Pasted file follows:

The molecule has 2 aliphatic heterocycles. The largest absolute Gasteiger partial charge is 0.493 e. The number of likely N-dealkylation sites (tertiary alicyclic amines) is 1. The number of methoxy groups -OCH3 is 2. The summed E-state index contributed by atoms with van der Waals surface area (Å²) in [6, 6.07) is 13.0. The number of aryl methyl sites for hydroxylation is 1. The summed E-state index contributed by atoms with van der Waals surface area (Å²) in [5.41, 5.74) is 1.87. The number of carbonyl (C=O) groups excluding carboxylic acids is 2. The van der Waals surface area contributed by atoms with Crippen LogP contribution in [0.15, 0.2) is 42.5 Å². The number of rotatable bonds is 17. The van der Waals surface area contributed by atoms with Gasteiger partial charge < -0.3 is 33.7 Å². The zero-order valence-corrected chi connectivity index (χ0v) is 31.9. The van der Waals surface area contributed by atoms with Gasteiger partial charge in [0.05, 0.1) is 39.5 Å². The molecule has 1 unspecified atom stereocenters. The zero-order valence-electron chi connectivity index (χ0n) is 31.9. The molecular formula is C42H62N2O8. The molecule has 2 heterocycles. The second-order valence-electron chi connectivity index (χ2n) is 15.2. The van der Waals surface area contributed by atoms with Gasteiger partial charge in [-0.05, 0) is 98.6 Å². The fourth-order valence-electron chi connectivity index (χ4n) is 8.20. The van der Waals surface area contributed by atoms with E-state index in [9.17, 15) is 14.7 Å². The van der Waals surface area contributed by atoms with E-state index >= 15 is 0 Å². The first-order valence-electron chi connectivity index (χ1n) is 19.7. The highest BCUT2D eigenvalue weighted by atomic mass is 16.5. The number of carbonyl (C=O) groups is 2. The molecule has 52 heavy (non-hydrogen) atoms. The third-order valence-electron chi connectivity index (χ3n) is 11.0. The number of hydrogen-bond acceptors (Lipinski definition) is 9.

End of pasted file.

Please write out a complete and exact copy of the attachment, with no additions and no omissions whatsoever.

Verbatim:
The molecule has 2 aliphatic heterocycles. The largest absolute Gasteiger partial charge is 0.493 e. The number of likely N-dealkylation sites (tertiary alicyclic amines) is 1. The number of methoxy groups -OCH3 is 2. The summed E-state index contributed by atoms with van der Waals surface area (Å²) in [6, 6.07) is 13.0. The number of aryl methyl sites for hydroxylation is 1. The summed E-state index contributed by atoms with van der Waals surface area (Å²) in [5.41, 5.74) is 1.87. The number of carbonyl (C=O) groups excluding carboxylic acids is 2. The van der Waals surface area contributed by atoms with Crippen LogP contribution in [0.15, 0.2) is 42.5 Å². The number of rotatable bonds is 17. The van der Waals surface area contributed by atoms with Gasteiger partial charge < -0.3 is 33.7 Å². The zero-order valence-corrected chi connectivity index (χ0v) is 31.9. The van der Waals surface area contributed by atoms with Gasteiger partial charge in [0.05, 0.1) is 39.5 Å². The molecule has 1 unspecified atom stereocenters. The zero-order valence-electron chi connectivity index (χ0n) is 31.9. The molecular formula is C42H62N2O8. The molecule has 2 heterocycles. The second-order valence-electron chi connectivity index (χ2n) is 15.2. The van der Waals surface area contributed by atoms with Gasteiger partial charge in [-0.05, 0) is 98.6 Å². The fourth-order valence-electron chi connectivity index (χ4n) is 8.20. The van der Waals surface area contributed by atoms with E-state index in [9.17, 15) is 14.7 Å². The van der Waals surface area contributed by atoms with E-state index >= 15 is 0 Å². The first-order valence-electron chi connectivity index (χ1n) is 19.7. The highest BCUT2D eigenvalue weighted by atomic mass is 16.5. The number of carbonyl (C=O) groups is 2. The molecule has 52 heavy (non-hydrogen) atoms. The third-order valence-electron chi connectivity index (χ3n) is 11.0. The number of hydrogen-bond acceptors (Lipinski definition) is 9.